Varadkar: No vote would send wrong message to women

Three FF TDs indicate they will not back legislation for abortion up to 12 weeks

Taoiseach Leo Varadkar joined cabinet colleagues and Fine Gael members at a final event in Dublin city centre to call for a Yes vote on the Eighth Amendment on polling day. Video: Bryan O'Brien

 

Taoiseach Leo Varadkar has said a Yes vote in the referendum on the Eighth Amendment could help lift the stigma for 170,000 women who have travelled abroad to seek a termination of their pregnancy.

Mr Varadkar insisted he was not taking the outcome of the referendum for granted, but said he did not want to contemplate a No vote or what it would mean for women across the country.

There has been a legacy of shame in this country, and the passage of this referendum would assist those women, he added.

“A No vote would send out the wrong message, not just to women but to society. There has been in Ireland a legacy of shame in many ways. The fact women have had to travel, sometimes in secret, to other jurisdictions to end their pregnancies, and I hope that a Yes vote would end that stigma, and help to take away that legacy of shame that exists in our society.”

Fine Gael members advocating a Yes vote gathered for the final time to encourage people to vote Yes. Mr Varadkar was joined by Tánaiste Simon Coveney, Minister for Health Simon Harris, Minister for Finance Paschal Donohoe and several others.

If there is a Yes vote the Government would publish the final Heads of a Bill to regulate the termination of pregnancy by the summer, and seek to legislate by the end of the year.

Outcome

Fianna Fáil TDs Mary Butler, Eamon Ó Cuív and Declan Breathnach were among a number of TDs to call for a No vote at their final press conference on Thursday.

The three TDs indicated they would not support legislation to allow for abortion up to 12 weeks regardless of the outcome of the referendum. However, they said they may seek to amend the Government’s Bill to allow for terminations in certain circumstances.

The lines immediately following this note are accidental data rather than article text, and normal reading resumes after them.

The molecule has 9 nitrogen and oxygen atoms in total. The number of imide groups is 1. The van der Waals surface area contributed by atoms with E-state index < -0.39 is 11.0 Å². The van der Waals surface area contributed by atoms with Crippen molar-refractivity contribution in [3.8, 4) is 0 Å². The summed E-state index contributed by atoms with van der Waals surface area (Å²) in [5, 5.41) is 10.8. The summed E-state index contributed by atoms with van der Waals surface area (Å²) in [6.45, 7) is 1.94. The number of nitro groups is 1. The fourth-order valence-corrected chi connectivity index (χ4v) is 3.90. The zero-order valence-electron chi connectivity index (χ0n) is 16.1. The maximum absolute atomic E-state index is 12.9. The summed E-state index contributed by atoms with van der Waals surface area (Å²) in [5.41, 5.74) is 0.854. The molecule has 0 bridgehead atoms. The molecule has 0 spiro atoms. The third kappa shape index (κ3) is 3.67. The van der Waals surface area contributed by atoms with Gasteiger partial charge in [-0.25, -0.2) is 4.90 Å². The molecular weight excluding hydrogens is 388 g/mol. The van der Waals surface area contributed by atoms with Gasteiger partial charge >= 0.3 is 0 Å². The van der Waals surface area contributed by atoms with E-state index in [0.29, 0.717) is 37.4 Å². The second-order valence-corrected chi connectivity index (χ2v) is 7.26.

Mr Breathnach said he hoped it would not be a Yes vote, but if it was he would be looking to legislate for the hard cases.

“Common sense should prevail in the cases of fatal foetal abnormalities, rape and incest. I would support that. Most people understand the hard cases. The Dáil should debate that...we have reached a situation where people are in a crisis making their decision.”

Ms Butler said she would not halt legislation in the cases of rape, incest and fatal foetal abnormalities. However, she would “never be in agreement with abortion on demand” because “every child has a right to life”.

Mr ÓCuív declined to state whether he would support abortions in those cases, stressing his belief that “every human life is of equal worth”.

‘Use their influence’

It is understood senior members of Fianna Fail have contacted individual TDs to “use their influence” to ensure members of the party who support a No vote do not threaten to block the legislation.

There have been a number of TDs who claim they will not support the legislation regardless of the outcome of the referendum.

One party source said there would be some TDs and Senators who would rush to the media to claim they can stop the legislation. “The message was to try to curb that enthusiasm because it is bad for the party,” the source added.

Meanwhile, party leader Micheál Martin urged people to vote Yes .

He said he understood this was not black and white, but urged people to vote Yes for women in “traumatic crises, and who want compassionate care in their own country”.

Abortion: The Facts

Read now